Choosing The Best Species Of Tree For Hanging A Hammock

Growing up on a farm, you learn a lot about trees.

Some tree species are strong and useful. Others take up too much space and ruin the soil. Some are weak and some produce too much sap.

If you were under the impression that any tree can become a hammock tree, boy do I have some news for you.

As much as I love to climb on, hang from and dwell in trees, over the years, I’ve made some enemies.

I’ve had decaying cedar trees snap and crash unnervingly close to my campsite.

I’ve had would-be tree house trees collapse to the ground next to my tools.

Types of trees to hang a hammock

My very first set of hammock straps is still covered in sap because I hung it from a pine tree.

Learn from my mistakes and look for the happiest and healthiest species of strong trees for your hammock needs.

Note that you should always use tree-protective straps, regardless of the species of tree that you choose.

This is far from an all-inclusive list, but it will certainly help.

Trees To Look For

First thing first, you need a strong tree.

A strong tree has a diameter of at least 8”, healthy leaves and no sign of bare patches, wilting, or dead branches.


Oak tree.

My favorite species of hammock tree is an oak.

Part of the beech family, the oak is known for its durability, resilience and appealing build.

There are over 500 species of these acorn-bearing trees and variations can be found across the country, from semi-arid to sub-tropical biomes.


Maple trees.

While maples may be known for their syrup, hammocking in these sturdy trees will produce no sticky mess.

Maples are beautiful trees recognized for the vibrant color of their leaves during the autumn season.

Maples can grow up to more than 40 feet tall and live to be well over 200 years.

Like the oak tree, the maple is a shade tree, which offers an added bonus to would-be hammockers on a sunny day.


Palm trees.

It almost goes without saying that the quintessential island palm tree is great for hammocking.

Beyond their aesthetic appeal, these often coconut bearing trees are extremely durable and provide shade in the generally hot and humid climates where they dwell.  

Trees To Avoid 

You should always avoid weak, young or small trees.

Likewise, it’s in your best interest to avoid trees that produce large amounts of sap or tend to attract crawling poisonous vines.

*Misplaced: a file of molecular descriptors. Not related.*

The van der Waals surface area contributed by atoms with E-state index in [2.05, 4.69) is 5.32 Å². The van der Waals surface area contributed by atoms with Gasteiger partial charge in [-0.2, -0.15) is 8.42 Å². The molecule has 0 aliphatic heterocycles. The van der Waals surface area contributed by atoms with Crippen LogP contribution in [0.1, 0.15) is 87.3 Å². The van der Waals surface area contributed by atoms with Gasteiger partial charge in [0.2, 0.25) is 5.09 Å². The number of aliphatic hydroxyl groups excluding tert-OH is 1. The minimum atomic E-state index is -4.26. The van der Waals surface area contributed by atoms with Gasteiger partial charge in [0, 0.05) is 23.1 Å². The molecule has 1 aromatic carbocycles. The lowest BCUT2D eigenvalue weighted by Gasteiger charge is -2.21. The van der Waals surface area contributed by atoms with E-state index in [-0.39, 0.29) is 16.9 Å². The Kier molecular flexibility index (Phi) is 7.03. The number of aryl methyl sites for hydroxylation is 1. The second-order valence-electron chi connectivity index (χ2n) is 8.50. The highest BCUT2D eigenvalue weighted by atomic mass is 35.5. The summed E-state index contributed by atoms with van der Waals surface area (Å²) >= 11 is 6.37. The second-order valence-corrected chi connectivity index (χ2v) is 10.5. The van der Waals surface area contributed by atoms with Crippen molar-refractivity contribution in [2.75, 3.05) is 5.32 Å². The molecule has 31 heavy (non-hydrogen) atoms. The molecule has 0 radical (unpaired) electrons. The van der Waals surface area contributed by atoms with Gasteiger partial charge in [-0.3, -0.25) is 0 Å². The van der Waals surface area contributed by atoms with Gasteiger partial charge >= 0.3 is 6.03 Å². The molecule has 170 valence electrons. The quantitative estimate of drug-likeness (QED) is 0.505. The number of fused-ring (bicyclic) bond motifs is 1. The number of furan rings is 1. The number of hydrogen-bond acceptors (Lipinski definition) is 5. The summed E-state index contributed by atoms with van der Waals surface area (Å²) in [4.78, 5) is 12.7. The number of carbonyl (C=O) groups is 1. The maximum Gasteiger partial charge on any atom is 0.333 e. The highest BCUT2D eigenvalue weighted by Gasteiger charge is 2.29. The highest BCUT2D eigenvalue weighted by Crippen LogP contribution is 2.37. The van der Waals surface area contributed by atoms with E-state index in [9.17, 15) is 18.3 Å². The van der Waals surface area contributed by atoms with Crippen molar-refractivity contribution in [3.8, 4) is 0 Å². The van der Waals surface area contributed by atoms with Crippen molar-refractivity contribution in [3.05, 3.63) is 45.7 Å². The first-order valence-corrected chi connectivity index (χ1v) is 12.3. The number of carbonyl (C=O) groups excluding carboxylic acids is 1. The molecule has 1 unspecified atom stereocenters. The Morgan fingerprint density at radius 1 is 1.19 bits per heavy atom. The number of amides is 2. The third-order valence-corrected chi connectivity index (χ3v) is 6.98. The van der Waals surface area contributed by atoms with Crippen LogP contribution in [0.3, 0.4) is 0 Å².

Pine trees.

The pine tree with a proper trunk diameter is indeed strong enough to support most hammocks.

However, these cone-bearing trees are notorious for their sap production.

Apart from their prickly, piney needles, pine trees are recognizable by the golden streams of sap that covers their bark. It goes without saying as to why to avoid these.


Cottonwood tree.

As popularly seen on gardening lists like, “what never to plant,” “what to avoid” and “trash or treasure?” the cottonwood is a difficult to embrace tree.

The massive shade trees may seem great for hammocking, but they are notoriously weak, partly attributed to their hollow trunk.

Because of the difficulty in determining the health and strength of a cottonwood tree, hammockers should be hesitant to suspend themselves too high up these trees. 


Hackberry tree.

Among farmers, the hackberry is known as a “good for nothing” tree.

The trunk is often brittle and has been referred to as “wart-like,” making it awkward to secure a suspension system.

​​​​The far extending roots can be harmful to more useful species of trees, which also attributes to why it should never be planted. In great conditions, the hackberry can grow over 100 feet tall. 

Because of its shallow roots and fast pace of growth, this is especially dangerous in the hurricane zones where they often reside.

Don’t trust a hackberry.

About the Author

After spending 5 years testing gear, meeting people and exploring his home state of Colorado with his wife, Andrej realized something about the outdoor industry. Mostly, that it was complicated. Andrej set out to create no-nonsense gear that was just as easy to use as it was reliable. He recruited a team of wilderness professionals and educators and hit the drawing board. The result was simple gear that you could trust, with specs you understood. Now he’s inspiring others to get out there and explore, by giving them the confidence to trust both themselves and the gear they use.